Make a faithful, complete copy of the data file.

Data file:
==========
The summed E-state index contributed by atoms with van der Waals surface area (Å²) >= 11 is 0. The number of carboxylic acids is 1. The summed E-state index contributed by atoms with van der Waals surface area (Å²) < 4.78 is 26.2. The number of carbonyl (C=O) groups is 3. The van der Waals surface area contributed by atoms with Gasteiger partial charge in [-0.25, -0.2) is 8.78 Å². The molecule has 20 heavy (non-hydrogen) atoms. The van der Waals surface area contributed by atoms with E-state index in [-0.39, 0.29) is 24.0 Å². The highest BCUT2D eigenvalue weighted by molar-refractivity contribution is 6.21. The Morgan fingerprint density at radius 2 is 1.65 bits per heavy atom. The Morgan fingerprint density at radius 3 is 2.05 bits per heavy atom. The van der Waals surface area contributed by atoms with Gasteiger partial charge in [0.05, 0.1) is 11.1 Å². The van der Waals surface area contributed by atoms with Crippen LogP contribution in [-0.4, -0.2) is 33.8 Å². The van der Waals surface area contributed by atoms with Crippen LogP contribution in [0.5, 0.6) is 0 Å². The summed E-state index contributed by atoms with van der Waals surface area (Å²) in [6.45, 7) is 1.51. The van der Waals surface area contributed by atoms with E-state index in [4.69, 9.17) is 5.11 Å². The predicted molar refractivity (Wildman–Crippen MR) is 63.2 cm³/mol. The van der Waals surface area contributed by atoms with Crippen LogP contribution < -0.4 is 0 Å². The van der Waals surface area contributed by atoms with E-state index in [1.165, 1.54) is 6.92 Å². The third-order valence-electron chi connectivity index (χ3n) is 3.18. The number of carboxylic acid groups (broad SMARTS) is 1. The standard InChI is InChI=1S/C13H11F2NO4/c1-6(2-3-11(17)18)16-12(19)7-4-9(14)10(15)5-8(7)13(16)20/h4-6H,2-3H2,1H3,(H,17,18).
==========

The summed E-state index contributed by atoms with van der Waals surface area (Å²) >= 11 is 0. The number of carboxylic acids is 1. The summed E-state index contributed by atoms with van der Waals surface area (Å²) < 4.78 is 26.2. The number of carbonyl (C=O) groups is 3. The van der Waals surface area contributed by atoms with Gasteiger partial charge in [-0.25, -0.2) is 8.78 Å². The molecule has 20 heavy (non-hydrogen) atoms. The van der Waals surface area contributed by atoms with E-state index in [-0.39, 0.29) is 24.0 Å². The highest BCUT2D eigenvalue weighted by molar-refractivity contribution is 6.21. The Morgan fingerprint density at radius 2 is 1.65 bits per heavy atom. The Morgan fingerprint density at radius 3 is 2.05 bits per heavy atom. The van der Waals surface area contributed by atoms with Gasteiger partial charge in [0.05, 0.1) is 11.1 Å². The van der Waals surface area contributed by atoms with Crippen LogP contribution in [-0.4, -0.2) is 33.8 Å². The van der Waals surface area contributed by atoms with Crippen LogP contribution in [0.5, 0.6) is 0 Å². The summed E-state index contributed by atoms with van der Waals surface area (Å²) in [6.45, 7) is 1.51. The van der Waals surface area contributed by atoms with E-state index in [4.69, 9.17) is 5.11 Å². The predicted molar refractivity (Wildman–Crippen MR) is 63.2 cm³/mol. The van der Waals surface area contributed by atoms with Crippen LogP contribution < -0.4 is 0 Å². The van der Waals surface area contributed by atoms with E-state index in [1.165, 1.54) is 6.92 Å². The third-order valence-electron chi connectivity index (χ3n) is 3.18. The number of carboxylic acid groups (broad SMARTS) is 1. The standard InChI is InChI=1S/C13H11F2NO4/c1-6(2-3-11(17)18)16-12(19)7-4-9(14)10(15)5-8(7)13(16)20/h4-6H,2-3H2,1H3,(H,17,18).